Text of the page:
A restaurant called Sushi Singularity is slated to open in Japan's capital city in 2020, using analysis of customers' saliva and more to 3D print sushi personalized to their body's needs

Tailoring diets to one's individual microbiome is a rising trend in the food and beverage space, with plenty of startups and doctors alike offering testing and custom meal plans. One Tokyo restaurant, created by Japanese design studio Open Meals, is giving the concept a high-end spin, offering personalized, 3D-printed sushi created in accordance with tests on customers' bodily fluids.

Named Sushi Singularity, the cutting-edge restaurant won't open until 2020. After making a reservation, customers will submit samples two weeks ahead of dining at the restaurant. When they arrive to dine, they will receive a menu designed for their specific nutritional needs based on their test results.

Open Meals admits it is yet to perfect the technology involved in the process of customizing the experience. While the idea of submitting urine samples to tailor a restaurant meal may seen off-putting to some, the establishment hopes to capitalize on the ever-growing popularity of consumer obsession with health, diet and personalization.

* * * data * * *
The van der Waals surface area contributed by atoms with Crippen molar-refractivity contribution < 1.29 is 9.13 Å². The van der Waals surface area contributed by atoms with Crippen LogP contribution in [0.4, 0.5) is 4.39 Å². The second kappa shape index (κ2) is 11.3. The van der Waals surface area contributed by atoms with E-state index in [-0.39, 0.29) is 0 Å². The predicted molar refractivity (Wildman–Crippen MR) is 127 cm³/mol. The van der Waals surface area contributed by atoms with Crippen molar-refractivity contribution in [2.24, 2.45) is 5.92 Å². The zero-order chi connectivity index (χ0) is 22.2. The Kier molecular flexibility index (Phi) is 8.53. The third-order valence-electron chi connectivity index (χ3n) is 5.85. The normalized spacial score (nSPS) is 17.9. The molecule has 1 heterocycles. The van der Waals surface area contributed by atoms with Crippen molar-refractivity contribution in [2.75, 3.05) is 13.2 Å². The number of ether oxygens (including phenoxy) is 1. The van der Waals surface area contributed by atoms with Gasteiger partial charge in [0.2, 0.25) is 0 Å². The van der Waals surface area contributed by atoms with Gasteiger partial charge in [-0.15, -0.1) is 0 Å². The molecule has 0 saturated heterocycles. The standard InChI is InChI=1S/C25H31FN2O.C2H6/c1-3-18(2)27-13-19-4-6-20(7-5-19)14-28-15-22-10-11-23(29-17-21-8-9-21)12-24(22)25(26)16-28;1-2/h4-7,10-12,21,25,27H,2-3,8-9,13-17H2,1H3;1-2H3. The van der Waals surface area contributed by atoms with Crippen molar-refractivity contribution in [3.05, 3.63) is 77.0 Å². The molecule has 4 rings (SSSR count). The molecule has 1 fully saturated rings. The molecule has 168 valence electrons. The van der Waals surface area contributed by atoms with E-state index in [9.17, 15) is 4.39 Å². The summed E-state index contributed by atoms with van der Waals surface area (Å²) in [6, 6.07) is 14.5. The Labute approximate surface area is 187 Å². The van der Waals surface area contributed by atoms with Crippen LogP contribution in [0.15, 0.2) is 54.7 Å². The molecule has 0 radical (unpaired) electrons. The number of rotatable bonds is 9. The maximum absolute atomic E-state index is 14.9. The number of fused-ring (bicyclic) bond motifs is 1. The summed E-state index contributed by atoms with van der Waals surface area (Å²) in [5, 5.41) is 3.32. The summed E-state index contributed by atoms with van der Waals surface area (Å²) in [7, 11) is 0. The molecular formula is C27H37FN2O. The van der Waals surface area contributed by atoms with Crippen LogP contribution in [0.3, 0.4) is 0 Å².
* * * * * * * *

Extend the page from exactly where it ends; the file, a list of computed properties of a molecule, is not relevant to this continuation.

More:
Open Meals


Lead image: stock photos from Stockmeinyk/Shutterstock

Tailoring diets to one's individual microbiome is a rising trend in the food and beverage space, with plenty of startups and doctors alike offering testing and custom meal plans. One Tokyo restaurant, created by Japanese design studio Open Meals, is giving the concept a high-end spin, offering personalized, 3D-printed sushi created in accordance with tests on customers' bodily fluids.

Named Sushi Singularity, the cutting-edge restaurant won't open until 2020. After making a reservation, customers will submit samples two weeks ahead of dining at the restaurant. When they arrive to dine, they will receive a menu designed for their specific nutritional needs based on their test results.